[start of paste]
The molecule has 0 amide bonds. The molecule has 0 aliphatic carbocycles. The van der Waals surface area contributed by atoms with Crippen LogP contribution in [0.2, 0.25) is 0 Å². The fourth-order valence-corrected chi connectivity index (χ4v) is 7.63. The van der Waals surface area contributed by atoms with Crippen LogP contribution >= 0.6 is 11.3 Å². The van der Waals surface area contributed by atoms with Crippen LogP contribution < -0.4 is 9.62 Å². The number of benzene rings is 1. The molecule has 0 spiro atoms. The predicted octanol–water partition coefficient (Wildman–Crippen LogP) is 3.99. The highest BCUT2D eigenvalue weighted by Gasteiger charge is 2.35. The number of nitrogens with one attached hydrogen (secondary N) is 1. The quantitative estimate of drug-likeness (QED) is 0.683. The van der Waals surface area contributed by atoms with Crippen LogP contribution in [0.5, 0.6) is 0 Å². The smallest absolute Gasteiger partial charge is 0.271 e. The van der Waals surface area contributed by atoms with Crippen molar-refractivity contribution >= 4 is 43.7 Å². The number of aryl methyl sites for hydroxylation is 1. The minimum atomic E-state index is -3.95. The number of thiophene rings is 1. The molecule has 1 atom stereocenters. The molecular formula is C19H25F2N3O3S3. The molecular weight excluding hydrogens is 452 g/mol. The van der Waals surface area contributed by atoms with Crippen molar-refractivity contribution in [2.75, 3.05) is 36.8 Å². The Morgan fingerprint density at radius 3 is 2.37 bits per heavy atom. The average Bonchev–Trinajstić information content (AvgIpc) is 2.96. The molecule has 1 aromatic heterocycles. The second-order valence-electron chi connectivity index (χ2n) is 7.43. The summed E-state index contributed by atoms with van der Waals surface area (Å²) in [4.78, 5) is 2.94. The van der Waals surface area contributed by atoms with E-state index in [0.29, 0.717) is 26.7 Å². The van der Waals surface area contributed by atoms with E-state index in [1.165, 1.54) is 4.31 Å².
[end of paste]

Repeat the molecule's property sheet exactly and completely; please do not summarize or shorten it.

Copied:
The molecule has 0 amide bonds. The molecule has 0 aliphatic carbocycles. The van der Waals surface area contributed by atoms with Crippen LogP contribution in [0.2, 0.25) is 0 Å². The fourth-order valence-corrected chi connectivity index (χ4v) is 7.63. The van der Waals surface area contributed by atoms with Crippen LogP contribution >= 0.6 is 11.3 Å². The van der Waals surface area contributed by atoms with Crippen LogP contribution < -0.4 is 9.62 Å². The number of benzene rings is 1. The molecule has 0 spiro atoms. The predicted octanol–water partition coefficient (Wildman–Crippen LogP) is 3.99. The highest BCUT2D eigenvalue weighted by Gasteiger charge is 2.35. The number of nitrogens with one attached hydrogen (secondary N) is 1. The quantitative estimate of drug-likeness (QED) is 0.683. The van der Waals surface area contributed by atoms with Crippen LogP contribution in [0.5, 0.6) is 0 Å². The smallest absolute Gasteiger partial charge is 0.271 e. The van der Waals surface area contributed by atoms with Crippen molar-refractivity contribution >= 4 is 43.7 Å². The number of aryl methyl sites for hydroxylation is 1. The minimum atomic E-state index is -3.95. The number of thiophene rings is 1. The molecule has 1 atom stereocenters. The molecular formula is C19H25F2N3O3S3. The molecular weight excluding hydrogens is 452 g/mol. The van der Waals surface area contributed by atoms with Crippen molar-refractivity contribution in [2.75, 3.05) is 36.8 Å². The Morgan fingerprint density at radius 3 is 2.37 bits per heavy atom. The average Bonchev–Trinajstić information content (AvgIpc) is 2.96. The molecule has 1 aromatic heterocycles. The second-order valence-electron chi connectivity index (χ2n) is 7.43. The summed E-state index contributed by atoms with van der Waals surface area (Å²) in [4.78, 5) is 2.94. The van der Waals surface area contributed by atoms with E-state index in [0.29, 0.717) is 26.7 Å². The van der Waals surface area contributed by atoms with E-state index in [1.165, 1.54) is 4.31 Å².